A First Nation on B.C.’s north coast is suing the province over what it describes as unauthorized mining on its traditional territory.
The Gitxaała Nation, which has 1,800 members, 500 of whom live on-reserve on the nation’s traditional territory, filed a legal challenge Monday against the province’s mineral claim staking system.
The system does not align with reconciliation efforts or B.C.’s commitment to the Declaration on the Rights of Indigenous Peoples, the claim says.
“The free-entry mineral claim staking needs to change,” Chief Coun. Linda Innes said during the announcement today. The system allows anyone to pay a fee and stake mining claims in most of the province without notification to First Nations or property owners.
The nation called on the province to immediately suspend all mineral claims granted for the territory between 2018 and 2020.
“Under their own laws, they have the obligation to set aside all existing mineral claims that are a part of the court proceeding and to suspend staking in Gitxaała territory until they can fulfil commitments to both their own constitutional duties and the promises made by the commitment to reconciliation and the declaration of Indigenous peoples,” Innes said.
Calling the B.C. Supreme Court case the first of its kind in B.C. history, the nation said the province has granted dozens of claims on its territory without consent, consultation or even notification to the nation.
Advocates for mining reform say the practice is all too common in the province and ingrained in B.C.’s colonial history.
“For too long, anyone with a computer and $34 has been able to acquire rights to minerals on the traditional territory of Gitxaała Nation,” Innes said. “It is a complete disregard of our own laws and governance.”
She said that the nation has been living with the consequences of the Yellow Giant gold mine, a project the Gitxaała opposed from the start.
The mine illegally discharged roughly 240,000 litres of contaminated tailings into waterways on Banks Island in 2015. It was listed among the province’s “dirty dozen” top polluting mines in a report released by advocacy group BC Mining Law Reform earlier this year.
“The company quickly went bankrupt and left a mess within the Gitxaała Nation’s territory, a mess that remains to this day,” Innes said, adding that the nation has repeatedly called for an end to mining on Banks Island.
“Yet the B.C. government continues to allow companies and individuals to stake mining claims on Banks Island… with only the click of a mouse and a small fee.”
The nation said the province has granted 41 claims on Banks Island, amounting to 16 per cent of the island’s landbase, under B.C.’s Mineral Tenure Act without the nation’s consent. “It has been impossible to have any discussion about revoking claims,” Innes added.
Known to the nation as Lax k’naga dzol, Banks Island is sacred to the community, which harvests almost 100 different marine and terrestrial resources from the island.
“It’s a very sacred area where we still rely on the resources,” said Matthew Hill, Hereditary Chief Nees Hiwaas, who added that Lach Klan (Kitkatla) is one of the oldest consistently occupied village sites on the northwest coast, far outdating European contact.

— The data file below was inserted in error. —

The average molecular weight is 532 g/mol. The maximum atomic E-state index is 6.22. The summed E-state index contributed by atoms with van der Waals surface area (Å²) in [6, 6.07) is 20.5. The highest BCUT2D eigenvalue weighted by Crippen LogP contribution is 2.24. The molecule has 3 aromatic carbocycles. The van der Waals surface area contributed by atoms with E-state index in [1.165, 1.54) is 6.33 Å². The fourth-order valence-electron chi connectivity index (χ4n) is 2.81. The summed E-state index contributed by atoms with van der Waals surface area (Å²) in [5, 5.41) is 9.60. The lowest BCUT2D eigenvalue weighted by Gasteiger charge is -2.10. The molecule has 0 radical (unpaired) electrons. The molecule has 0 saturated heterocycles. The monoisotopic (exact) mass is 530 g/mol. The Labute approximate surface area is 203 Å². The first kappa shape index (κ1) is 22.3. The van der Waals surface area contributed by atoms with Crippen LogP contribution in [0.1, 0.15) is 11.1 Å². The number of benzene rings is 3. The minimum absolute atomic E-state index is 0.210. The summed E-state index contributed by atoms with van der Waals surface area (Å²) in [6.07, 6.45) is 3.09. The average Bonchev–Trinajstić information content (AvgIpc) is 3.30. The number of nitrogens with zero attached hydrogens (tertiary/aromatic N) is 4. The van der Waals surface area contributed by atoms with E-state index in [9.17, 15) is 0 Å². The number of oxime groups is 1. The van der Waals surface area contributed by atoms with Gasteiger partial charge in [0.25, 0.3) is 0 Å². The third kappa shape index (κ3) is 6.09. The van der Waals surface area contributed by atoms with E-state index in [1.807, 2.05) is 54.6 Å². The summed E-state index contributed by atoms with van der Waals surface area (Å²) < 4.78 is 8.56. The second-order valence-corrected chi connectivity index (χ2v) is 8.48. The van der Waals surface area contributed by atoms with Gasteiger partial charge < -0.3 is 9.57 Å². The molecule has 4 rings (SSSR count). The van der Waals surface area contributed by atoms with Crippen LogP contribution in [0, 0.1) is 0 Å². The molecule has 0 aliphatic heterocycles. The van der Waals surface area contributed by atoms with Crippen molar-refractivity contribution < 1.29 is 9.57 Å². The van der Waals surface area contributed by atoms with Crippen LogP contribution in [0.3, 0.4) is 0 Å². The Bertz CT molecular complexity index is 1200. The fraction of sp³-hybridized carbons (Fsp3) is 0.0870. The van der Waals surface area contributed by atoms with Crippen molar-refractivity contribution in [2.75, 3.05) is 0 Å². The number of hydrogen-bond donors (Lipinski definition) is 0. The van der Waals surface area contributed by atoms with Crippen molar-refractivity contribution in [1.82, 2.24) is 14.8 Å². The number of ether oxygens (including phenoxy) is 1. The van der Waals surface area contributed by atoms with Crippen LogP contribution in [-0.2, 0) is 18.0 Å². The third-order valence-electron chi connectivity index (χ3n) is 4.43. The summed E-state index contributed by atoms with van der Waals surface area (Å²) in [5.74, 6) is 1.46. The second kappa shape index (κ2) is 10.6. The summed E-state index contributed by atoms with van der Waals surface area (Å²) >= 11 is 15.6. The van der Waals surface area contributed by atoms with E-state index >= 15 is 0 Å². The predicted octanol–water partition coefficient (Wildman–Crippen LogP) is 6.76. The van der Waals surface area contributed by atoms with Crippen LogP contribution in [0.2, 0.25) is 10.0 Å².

While other villages sprung up as a result of trade following colonization, Lach Klan has existed since time immemorial, he said.
“We’ve always treasured the sacred resources that were entrusted to us and we still rely on today,” he said, expressing concerns over health issues due to contamination on the territory. “This is a step towards our taking control and reclaiming what is rightfully ours and we will manage it in a manner that was given to us. We will treasure it because of the sacredness of all our resources and our territory.”
Nikki Skuce, who is director of Northern Confluence and a co-founder of the BC Mining Law Reform Network, said the Gitxaala’s case could be an important turning point in B.C. mining law reform — which she said is long overdue.
“British Columbia was essentially colonized through mining,” she said, adding that one of the province’s earliest laws was the Gold Fields Act of 1859, which granted free entry certificates and gave priority use of the land to anyone staking a claim.
Mining in B.C. continues to operate under a similar principle, she added.
“Today, when you pay your $25 to register, you get a free miner’s certificate and you get access and priority use of the land,” she said. Less than 20 per cent of B.C.’s landbase is off limits to mineral staking, she added, including surrounding urban centre, federal parks and archaeological sites.
“Otherwise, the province is open to staking,” she said.
That has led to objections from other First Nations, she added, including the Tsilhqot’in Nation’s fight against the New Prosperity mine, the Tahltan Nation’s objections to jade mining on its territory and Nuxalk Nation’s eviction of Juggernaut Exploration.
Two years ago, a long-standing dispute between the province and the Tahltan over resource development on its territory led to an agreement protecting the Sacred Headwaters. The area is the source of the Skeena, Nass and Stikine rivers.
This summer, Gitanyow hereditary Chiefs vowed to protect their traditional territory from mining, without the province’s involvement.
Skuce said there were strides toward reforming the Mineral Tenure Act, but they were sidelined as the province moved to implement the Declaration on the Rights of Indigenous Peoples Act two years ago. She hopes the Gitxaala’s Supreme Court case will bring attention back to aligning the two acts.
“Most conflicts that we see around mining can be traced back to the Mineral Tenure Act,” she said. “I think that ensuring that the Mineral Tenure Act is consistent with the Declaration on the Rights of Indigenous Peoples and requires that early consent will provide more certainty for the industry, as well as where there might be no-go zones.”